I Am Not Myself These Days
By Josh Kilmer-Purcell.
Harper Perennial, $13.95.
Aquadisiac is a blond, seven-foot-tall drag queen sporting goldfish-bowl boobs (with real goldfish) and a penchant for creating vodka-fueled chaos. She’s the winner, for the sixth week running, of the Amateur Drag Queen contest at Lucky Cheng’s in New York City—an unrivaled feat. Miss Aqua is the alter ego of Josh Kilmer-Purcell, a lowly advertising peon by day whose new memoir provides just a thin slice of his double life in the late ’90s.
The book begins when Kilmer-Purcell meets Jack, a high-paid hooker and S&M dom for hire. It seems like a perfect match because, despite his profession, Jack is grounded and stable, while Kilmer-Purcell is flighty, broke and always on the verge of ruin. He moves into Jack’s penthouse and they surround themselves with a tribe of marginalized souls who become family.
Jack’s crack problem quickly makes Kilmer-Purcell seem like a dilettante substance abuser, despite the vodka fog in which he lives. Graphically depicted crack-filled sex parties are interspersed with touching scenes between the lovers, like when Jack traces i love you more than heaven on Kilmer-Purcell’s back as they snuggle in bed watching Blue’s Clues. As Jack’s inevitable downward spiral into drugs consumes the second part of the book, Kilmer-Purcell does the familiar“…but I love him, but he’s bad, but I love him…” cha-cha that the partners of addicts often find themselves dancing.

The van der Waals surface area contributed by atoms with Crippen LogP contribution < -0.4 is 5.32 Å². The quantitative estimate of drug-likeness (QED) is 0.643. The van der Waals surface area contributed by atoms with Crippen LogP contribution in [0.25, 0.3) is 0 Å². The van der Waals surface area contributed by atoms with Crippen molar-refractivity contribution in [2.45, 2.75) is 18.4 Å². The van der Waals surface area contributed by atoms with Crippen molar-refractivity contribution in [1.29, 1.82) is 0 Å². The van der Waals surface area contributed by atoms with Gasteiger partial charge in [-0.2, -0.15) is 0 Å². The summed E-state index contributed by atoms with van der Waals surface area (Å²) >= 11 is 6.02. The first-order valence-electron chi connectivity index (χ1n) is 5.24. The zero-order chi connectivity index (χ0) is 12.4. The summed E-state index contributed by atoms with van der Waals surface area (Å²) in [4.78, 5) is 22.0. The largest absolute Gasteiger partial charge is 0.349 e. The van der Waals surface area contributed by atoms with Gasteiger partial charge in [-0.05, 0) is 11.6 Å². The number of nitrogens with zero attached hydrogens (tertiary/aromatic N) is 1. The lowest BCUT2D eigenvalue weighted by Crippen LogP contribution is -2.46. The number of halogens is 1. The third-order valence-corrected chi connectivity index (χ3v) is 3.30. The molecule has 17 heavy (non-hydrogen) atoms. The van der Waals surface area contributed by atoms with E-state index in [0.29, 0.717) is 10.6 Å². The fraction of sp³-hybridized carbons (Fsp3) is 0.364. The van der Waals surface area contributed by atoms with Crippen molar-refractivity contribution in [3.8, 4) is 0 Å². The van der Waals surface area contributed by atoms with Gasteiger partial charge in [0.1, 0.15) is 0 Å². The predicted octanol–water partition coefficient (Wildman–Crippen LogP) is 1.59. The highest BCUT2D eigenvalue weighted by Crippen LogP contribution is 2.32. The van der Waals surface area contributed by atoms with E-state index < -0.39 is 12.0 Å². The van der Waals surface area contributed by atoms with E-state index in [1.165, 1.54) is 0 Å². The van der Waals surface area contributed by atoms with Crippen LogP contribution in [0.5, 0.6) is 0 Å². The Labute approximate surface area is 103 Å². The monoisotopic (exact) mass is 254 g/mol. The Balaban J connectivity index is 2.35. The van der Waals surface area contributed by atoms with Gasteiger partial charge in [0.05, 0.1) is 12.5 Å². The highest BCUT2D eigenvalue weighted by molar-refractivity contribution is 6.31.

The juxtaposition of the rich love affair and the flash-bang world of hookers, S&M and New York nightlife serves Kilmer-Purcell well throughout the book. It’s easy to see the appeal of a boyfriend whose life is as complicated and tawdry as his own, and it’s obvious why he and Jack are so comfortable with one another, far past the point when many would have cut and run.
Kilmer-Purcell’s witty offhand style and the hilarious anecdotes of drag-queen life keep this ultimately predictable memoir moving. Obviously creative nonfiction, with perfectly remembered conversations and embellished details, this doomed modern love story revels in its own gaudy beauty.—Beth Dugan